Chief goes back to school for crime class

Published 5:00 am Thursday, August 9, 2007

Wesson Police Chief Steve Carlisle got a chance to work withFederal Bureau of Investigation instructors and other lawenforcement officials from around the South last week at the thirdannual FBI Regional Command College at the University ofMississippi campus.

The Command College was put on by the Mississippi Association ofChiefs of Police (MACP) and the FBI and was hosted by theUniversity’s Division of Outreach and Continuing Education.

Carlisle said one of the perks of the event was the connectionshe made with other law enforcement officials from Mississippi,Louisiana, Tennessee, Florida and Alabama.

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“I didn’t know any of them, so it was all new people,” he said.”I made a lot of friends from a lot of other departments, whichhelps because you can always call on those friends when you needhelp or information.”

MACP Executive Director Ken Winter said connections are one keyfocus of the convention.

“It gives small town chiefs and departments that only includefive or six men the opportunity to receive a level of training theymight not otherwise get,” Winter said in a release earlier thisweek. “You had small departments and large departments along withstate police, representatives from the Bureau of Narcotics, andseveral sheriffs here. Throughout the week we also gave them anopportunity to have an interchange of ideas and open up the linesof communication.”

Carlisle said a large emphasis was placed on computer crime as anew wave of breaking the law.

“I definitely learned a lot, because crime has changed so muchover the last few years. So much is based on computers and computernetworks and such.” he said. “It was in depth on computer crimesand computer searches, and we learned how to search for differentdata and to analyze hard drives and stuff like that.”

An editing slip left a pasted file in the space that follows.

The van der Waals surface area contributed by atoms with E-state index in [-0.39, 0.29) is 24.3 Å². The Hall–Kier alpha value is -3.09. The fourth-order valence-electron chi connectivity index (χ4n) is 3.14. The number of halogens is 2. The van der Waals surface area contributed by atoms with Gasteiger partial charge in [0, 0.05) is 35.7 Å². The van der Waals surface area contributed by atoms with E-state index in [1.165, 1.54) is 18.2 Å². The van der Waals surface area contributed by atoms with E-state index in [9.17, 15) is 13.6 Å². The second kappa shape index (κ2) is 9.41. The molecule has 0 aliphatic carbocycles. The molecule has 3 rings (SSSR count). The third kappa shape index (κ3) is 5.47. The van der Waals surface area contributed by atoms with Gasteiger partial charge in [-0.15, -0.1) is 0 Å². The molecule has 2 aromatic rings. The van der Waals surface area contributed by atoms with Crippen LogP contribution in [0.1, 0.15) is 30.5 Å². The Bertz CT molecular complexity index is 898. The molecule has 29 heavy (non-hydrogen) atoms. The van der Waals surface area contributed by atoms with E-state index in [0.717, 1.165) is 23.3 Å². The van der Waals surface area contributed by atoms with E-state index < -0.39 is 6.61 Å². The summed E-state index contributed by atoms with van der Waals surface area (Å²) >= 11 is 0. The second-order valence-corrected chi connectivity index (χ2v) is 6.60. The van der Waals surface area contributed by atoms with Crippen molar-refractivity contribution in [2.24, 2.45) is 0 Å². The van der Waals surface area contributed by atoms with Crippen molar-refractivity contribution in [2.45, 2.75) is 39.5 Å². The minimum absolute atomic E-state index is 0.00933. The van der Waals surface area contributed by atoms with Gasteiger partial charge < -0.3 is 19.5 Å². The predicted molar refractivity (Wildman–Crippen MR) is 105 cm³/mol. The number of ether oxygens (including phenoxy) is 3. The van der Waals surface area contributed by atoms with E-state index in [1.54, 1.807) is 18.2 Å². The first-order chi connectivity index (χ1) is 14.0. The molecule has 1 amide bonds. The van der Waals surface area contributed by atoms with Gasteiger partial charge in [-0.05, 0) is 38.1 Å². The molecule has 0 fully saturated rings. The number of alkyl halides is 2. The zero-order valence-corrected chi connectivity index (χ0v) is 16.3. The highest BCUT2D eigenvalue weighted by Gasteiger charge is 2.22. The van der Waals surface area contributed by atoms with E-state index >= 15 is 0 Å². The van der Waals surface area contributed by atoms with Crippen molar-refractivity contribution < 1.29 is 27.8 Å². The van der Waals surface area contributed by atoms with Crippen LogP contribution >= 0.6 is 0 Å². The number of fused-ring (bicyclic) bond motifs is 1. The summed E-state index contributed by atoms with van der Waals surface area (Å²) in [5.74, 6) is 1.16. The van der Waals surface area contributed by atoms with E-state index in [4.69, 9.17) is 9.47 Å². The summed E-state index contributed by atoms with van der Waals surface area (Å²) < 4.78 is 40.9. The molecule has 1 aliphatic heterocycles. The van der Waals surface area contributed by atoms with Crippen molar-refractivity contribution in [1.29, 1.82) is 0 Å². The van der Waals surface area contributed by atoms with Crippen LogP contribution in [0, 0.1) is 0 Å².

But the computer crimes weren’t the only focus by any means,Carlisle said. He also took classes such as “Leading OrganizationalChange,” “Generational Issues,” “Hostage Negotiation andManagement” and “Legal Issues,” to name a few.

“The classes were all really good,” he said. “There wasintelligence and investigation, and several different classes onthings like officer evaluations and hostage negotiations.”

FBI Special Agent Steven Godfrey said the Command College, whichoffers training emphasis in three basic areas: leadership, ethics,and legal instruction, is similar to the Law Enforcement ExecutiveDevelopment Seminars hosted in Quantico, Va., that host about 30officers a year. The aim, he said, is to provide the same type oftraining to officials who possibly couldn’t get away from theirdepartments for so long or whose departments couldn’t handle thetravel fees to Quantico.

“Several years ago the FBI realized we weren’t reaching mediumand small departments who couldn’t afford to send their chiefs,sheriffs or executives to Virginia,” he said.

Carlisle said whether your department has 15 officers like hisor many more, the learning is just as valuable.

“Some of the departments had 400-500 men in their departments,”said Carlisle. “Whether it’s a small department or a bigdepartment, there’s not much difference in the crimes. This issomething all law enforcement supervisors should be going to.”